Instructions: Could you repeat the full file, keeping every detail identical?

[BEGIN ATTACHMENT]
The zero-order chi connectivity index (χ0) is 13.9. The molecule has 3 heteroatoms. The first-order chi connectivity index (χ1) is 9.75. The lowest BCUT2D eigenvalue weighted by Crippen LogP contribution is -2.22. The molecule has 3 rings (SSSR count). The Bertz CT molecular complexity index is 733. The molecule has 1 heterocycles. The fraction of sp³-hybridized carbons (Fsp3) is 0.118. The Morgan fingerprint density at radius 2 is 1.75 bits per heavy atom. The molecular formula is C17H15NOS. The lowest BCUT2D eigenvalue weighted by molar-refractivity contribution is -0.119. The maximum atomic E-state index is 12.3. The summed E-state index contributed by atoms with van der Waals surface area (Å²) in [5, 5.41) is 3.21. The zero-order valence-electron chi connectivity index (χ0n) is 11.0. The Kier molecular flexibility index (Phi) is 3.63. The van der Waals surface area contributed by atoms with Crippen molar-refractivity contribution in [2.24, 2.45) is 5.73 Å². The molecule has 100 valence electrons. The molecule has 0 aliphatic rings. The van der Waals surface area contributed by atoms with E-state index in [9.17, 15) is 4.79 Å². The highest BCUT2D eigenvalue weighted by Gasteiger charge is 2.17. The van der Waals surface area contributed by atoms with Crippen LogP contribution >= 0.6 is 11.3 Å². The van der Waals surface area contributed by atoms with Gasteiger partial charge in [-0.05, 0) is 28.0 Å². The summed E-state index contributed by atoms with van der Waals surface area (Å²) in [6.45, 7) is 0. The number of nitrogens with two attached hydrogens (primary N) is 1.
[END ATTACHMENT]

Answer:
The zero-order chi connectivity index (χ0) is 13.9. The molecule has 3 heteroatoms. The first-order chi connectivity index (χ1) is 9.75. The lowest BCUT2D eigenvalue weighted by Crippen LogP contribution is -2.22. The molecule has 3 rings (SSSR count). The Bertz CT molecular complexity index is 733. The molecule has 1 heterocycles. The fraction of sp³-hybridized carbons (Fsp3) is 0.118. The Morgan fingerprint density at radius 2 is 1.75 bits per heavy atom. The molecular formula is C17H15NOS. The lowest BCUT2D eigenvalue weighted by molar-refractivity contribution is -0.119. The maximum atomic E-state index is 12.3. The summed E-state index contributed by atoms with van der Waals surface area (Å²) in [5, 5.41) is 3.21. The zero-order valence-electron chi connectivity index (χ0n) is 11.0. The Kier molecular flexibility index (Phi) is 3.63. The van der Waals surface area contributed by atoms with Crippen molar-refractivity contribution in [2.24, 2.45) is 5.73 Å². The molecule has 100 valence electrons. The molecule has 0 aliphatic rings. The van der Waals surface area contributed by atoms with E-state index in [9.17, 15) is 4.79 Å². The highest BCUT2D eigenvalue weighted by Gasteiger charge is 2.17. The van der Waals surface area contributed by atoms with Crippen LogP contribution >= 0.6 is 11.3 Å². The van der Waals surface area contributed by atoms with Gasteiger partial charge in [-0.05, 0) is 28.0 Å². The summed E-state index contributed by atoms with van der Waals surface area (Å²) in [6.45, 7) is 0. The number of nitrogens with two attached hydrogens (primary N) is 1.